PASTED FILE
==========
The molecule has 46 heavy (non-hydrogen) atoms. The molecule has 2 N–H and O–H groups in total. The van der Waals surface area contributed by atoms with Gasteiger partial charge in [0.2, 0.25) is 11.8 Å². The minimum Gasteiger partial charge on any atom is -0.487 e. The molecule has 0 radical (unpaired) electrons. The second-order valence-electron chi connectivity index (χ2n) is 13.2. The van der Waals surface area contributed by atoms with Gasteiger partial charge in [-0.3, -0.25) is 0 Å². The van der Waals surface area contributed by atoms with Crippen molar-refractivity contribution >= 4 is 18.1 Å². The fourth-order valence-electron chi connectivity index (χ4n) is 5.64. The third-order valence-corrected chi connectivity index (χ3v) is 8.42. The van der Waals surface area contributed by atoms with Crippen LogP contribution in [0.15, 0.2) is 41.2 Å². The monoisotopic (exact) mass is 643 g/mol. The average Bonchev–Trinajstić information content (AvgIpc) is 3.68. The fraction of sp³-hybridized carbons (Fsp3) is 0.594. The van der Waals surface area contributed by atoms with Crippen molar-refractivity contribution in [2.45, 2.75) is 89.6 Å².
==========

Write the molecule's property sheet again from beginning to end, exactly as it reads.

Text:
The molecule has 46 heavy (non-hydrogen) atoms. The molecule has 2 N–H and O–H groups in total. The van der Waals surface area contributed by atoms with Gasteiger partial charge in [0.2, 0.25) is 11.8 Å². The minimum Gasteiger partial charge on any atom is -0.487 e. The molecule has 0 radical (unpaired) electrons. The second-order valence-electron chi connectivity index (χ2n) is 13.2. The van der Waals surface area contributed by atoms with Gasteiger partial charge in [-0.3, -0.25) is 0 Å². The van der Waals surface area contributed by atoms with Crippen molar-refractivity contribution >= 4 is 18.1 Å². The fourth-order valence-electron chi connectivity index (χ4n) is 5.64. The third-order valence-corrected chi connectivity index (χ3v) is 8.42. The van der Waals surface area contributed by atoms with Crippen LogP contribution in [0.15, 0.2) is 41.2 Å². The monoisotopic (exact) mass is 643 g/mol. The average Bonchev–Trinajstić information content (AvgIpc) is 3.68. The fraction of sp³-hybridized carbons (Fsp3) is 0.594. The van der Waals surface area contributed by atoms with Crippen molar-refractivity contribution in [2.45, 2.75) is 89.6 Å².